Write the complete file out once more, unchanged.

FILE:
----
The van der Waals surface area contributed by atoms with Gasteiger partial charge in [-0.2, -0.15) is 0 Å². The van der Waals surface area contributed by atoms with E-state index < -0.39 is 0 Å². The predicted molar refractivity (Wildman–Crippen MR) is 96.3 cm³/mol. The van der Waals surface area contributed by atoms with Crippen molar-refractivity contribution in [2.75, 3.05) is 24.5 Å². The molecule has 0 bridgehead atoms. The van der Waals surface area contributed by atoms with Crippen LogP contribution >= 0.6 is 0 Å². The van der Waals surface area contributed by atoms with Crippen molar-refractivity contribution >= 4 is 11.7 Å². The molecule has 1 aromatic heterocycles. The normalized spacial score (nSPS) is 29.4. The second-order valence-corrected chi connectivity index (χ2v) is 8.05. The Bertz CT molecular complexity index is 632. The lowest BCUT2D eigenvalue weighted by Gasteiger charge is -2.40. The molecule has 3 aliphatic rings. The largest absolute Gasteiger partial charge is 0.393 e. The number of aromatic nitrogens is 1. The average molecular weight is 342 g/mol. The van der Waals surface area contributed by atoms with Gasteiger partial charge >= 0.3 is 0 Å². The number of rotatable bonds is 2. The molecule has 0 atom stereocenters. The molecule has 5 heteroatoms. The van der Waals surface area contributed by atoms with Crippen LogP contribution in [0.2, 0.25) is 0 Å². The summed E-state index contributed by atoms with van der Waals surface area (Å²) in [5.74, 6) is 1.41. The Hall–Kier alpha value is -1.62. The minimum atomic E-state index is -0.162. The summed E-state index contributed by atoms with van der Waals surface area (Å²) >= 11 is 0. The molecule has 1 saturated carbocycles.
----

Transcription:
The van der Waals surface area contributed by atoms with Gasteiger partial charge in [-0.2, -0.15) is 0 Å². The van der Waals surface area contributed by atoms with E-state index < -0.39 is 0 Å². The predicted molar refractivity (Wildman–Crippen MR) is 96.3 cm³/mol. The van der Waals surface area contributed by atoms with Crippen molar-refractivity contribution in [2.75, 3.05) is 24.5 Å². The molecule has 0 bridgehead atoms. The van der Waals surface area contributed by atoms with Crippen LogP contribution >= 0.6 is 0 Å². The van der Waals surface area contributed by atoms with Crippen molar-refractivity contribution >= 4 is 11.7 Å². The molecule has 1 aromatic heterocycles. The normalized spacial score (nSPS) is 29.4. The second-order valence-corrected chi connectivity index (χ2v) is 8.05. The Bertz CT molecular complexity index is 632. The lowest BCUT2D eigenvalue weighted by Gasteiger charge is -2.40. The molecule has 3 aliphatic rings. The largest absolute Gasteiger partial charge is 0.393 e. The number of aromatic nitrogens is 1. The average molecular weight is 342 g/mol. The van der Waals surface area contributed by atoms with Gasteiger partial charge >= 0.3 is 0 Å². The number of rotatable bonds is 2. The molecule has 0 atom stereocenters. The molecule has 5 heteroatoms. The van der Waals surface area contributed by atoms with Crippen LogP contribution in [0.2, 0.25) is 0 Å². The summed E-state index contributed by atoms with van der Waals surface area (Å²) in [5.74, 6) is 1.41. The Hall–Kier alpha value is -1.62. The minimum atomic E-state index is -0.162. The summed E-state index contributed by atoms with van der Waals surface area (Å²) >= 11 is 0. The molecule has 1 saturated carbocycles.